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Plant story - Gladiolus aureus is on the verge of extinction

A once wide spread plant species, this geophyte, known only to be found in the Cape Peninsula of South Africa is on the verge of extinction in the wild.

Gladiolus aureus in flower at Kirstenbosch National Botanic Gardens (Photo: G. Duncan)


Gladiolus aureus is a deciduous, winter-growing, summer-dormant cormous geophyte, 400-600 mm high. It produces three very narrow grey or greenish grey, strongly ribbed leaves that are covered with short, soft hairs. In late winter and early spring (August to September) a slender flower stem produces an unbranched spike of three to seven funnel-shaped, pale to bright golden yellow blooms. The fruit is an elliptical, dry capsule, producing numerous small, round seeds surrounded by a brown, membranous wing.


The flowers of Gladiolus aureus are probably pollinated by honey-bees that are attracted to their bright golden yellow flowers. The flowers remain partially closed in cool, wet weather, only opening fully on warm, windless days. The ripe fruit is a dry, three-chambered capsule that splits longitudinally, allowing the light, aerodynamic seeds to be carried away by the wind.

Distribution and habitat

Gladiolus aureus is currently restricted to a single small population of nine plants, in seasonally moist, acid sandstone fynbos, in full sun. The site is in a highly vulnerable position as it is situated in an area that falls outside the boundaries of formally protected reserves, is surrounded by dense stands of alien Acacia and Pinus trees and has been ear-marked for low cost housing by the local government.


During 1976, 1 100 seeds collected in the wild were deposited at Kew's Millennium Seed Bank at Wakehurst, West Sussex, to determine whether cold storage of seed as a measure of long-term conservation was possible. This proved successful and tests carried out several years later at the seed bank showed a germination of 99% at 11º C. Gladiolus aureus has been successfully cultivated at Kirstenbosch Botanic Garden for many years and is also being grown by several specialist bulb growers in several countries. Additional seed has been harvested by the Millennium Seed Bank Partnership from plants at Kirstenbosch Botanic Gardens and banked in 2005. Ideally its natural habitat should be formally protected, but should this not be possible, the MSBP in South Africa have identified suitable sites in protected areas where ex situ material could be used to re-establish this species in the wild.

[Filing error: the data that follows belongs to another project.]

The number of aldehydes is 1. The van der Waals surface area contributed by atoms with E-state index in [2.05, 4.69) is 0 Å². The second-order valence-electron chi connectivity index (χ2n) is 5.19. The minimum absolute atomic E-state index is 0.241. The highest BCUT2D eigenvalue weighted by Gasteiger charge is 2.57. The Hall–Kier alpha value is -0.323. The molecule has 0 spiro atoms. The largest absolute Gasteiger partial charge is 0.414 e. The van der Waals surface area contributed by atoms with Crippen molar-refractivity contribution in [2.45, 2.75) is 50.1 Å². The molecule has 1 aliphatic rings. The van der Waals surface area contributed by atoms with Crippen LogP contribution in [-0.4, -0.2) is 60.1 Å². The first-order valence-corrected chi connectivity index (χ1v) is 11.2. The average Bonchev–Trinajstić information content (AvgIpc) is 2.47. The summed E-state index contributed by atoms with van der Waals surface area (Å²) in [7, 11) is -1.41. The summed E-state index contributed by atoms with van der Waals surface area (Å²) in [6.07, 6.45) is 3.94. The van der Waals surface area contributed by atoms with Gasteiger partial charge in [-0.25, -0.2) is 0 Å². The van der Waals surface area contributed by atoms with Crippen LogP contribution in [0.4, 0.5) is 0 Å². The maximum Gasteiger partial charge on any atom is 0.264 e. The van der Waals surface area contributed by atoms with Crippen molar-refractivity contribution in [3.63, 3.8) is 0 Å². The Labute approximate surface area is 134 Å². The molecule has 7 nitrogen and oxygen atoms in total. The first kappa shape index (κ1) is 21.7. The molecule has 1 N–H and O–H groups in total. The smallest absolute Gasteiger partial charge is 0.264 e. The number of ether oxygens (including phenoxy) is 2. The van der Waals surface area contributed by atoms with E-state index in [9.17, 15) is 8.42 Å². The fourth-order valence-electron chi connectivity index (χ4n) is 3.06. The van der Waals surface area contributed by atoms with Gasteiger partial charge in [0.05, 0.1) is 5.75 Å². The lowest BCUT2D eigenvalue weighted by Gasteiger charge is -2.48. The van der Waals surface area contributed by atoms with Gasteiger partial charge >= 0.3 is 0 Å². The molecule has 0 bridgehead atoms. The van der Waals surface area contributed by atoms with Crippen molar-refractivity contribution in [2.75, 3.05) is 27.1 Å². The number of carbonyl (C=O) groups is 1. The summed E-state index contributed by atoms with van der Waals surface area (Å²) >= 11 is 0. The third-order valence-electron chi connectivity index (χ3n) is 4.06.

Gladiolus aureus was collected for the first time by Mr C.B. Fair in the southern Cape Peninsula in 1894, and was described by the Kew botanist J.G. Baker in 1896. Although known from several populations in the past, it has always been a rare species, restricted to the southern Cape Peninsula.

Story by Carly Cowell and Graham Duncan, SANBI, South Africa | More plant stories

Further reading

  • Duncan, G.D. (1981) Gladiolus aureus Bak.-its present position. Veld & Flora 67: 17, 18.
  • Duncan, G.D. (1987) Gladiolus aureus. The Flowering Plants of Africa 49: t. 1948.
  • Duncan, G.D. (2002) Just holding on-spectacular geophytes in peril. Veld & Flora 88: 142-147.

Get involved - Adopt a Seed, Save a Species

We have successfully banked 10% of the world's wild plant species and we have set our sights on saving 25% by 2020.

Without plants there could be no life on earth, and yet every day another four plant species face extinction. Too often when we hear these kind of statistics there is little that we can do as individuals, but thanks to Kew's Millennium Seed Bank partnership and the Adopt a Seed, Save a Species campaign there is something that you can do to ensure the survival of a plant species.

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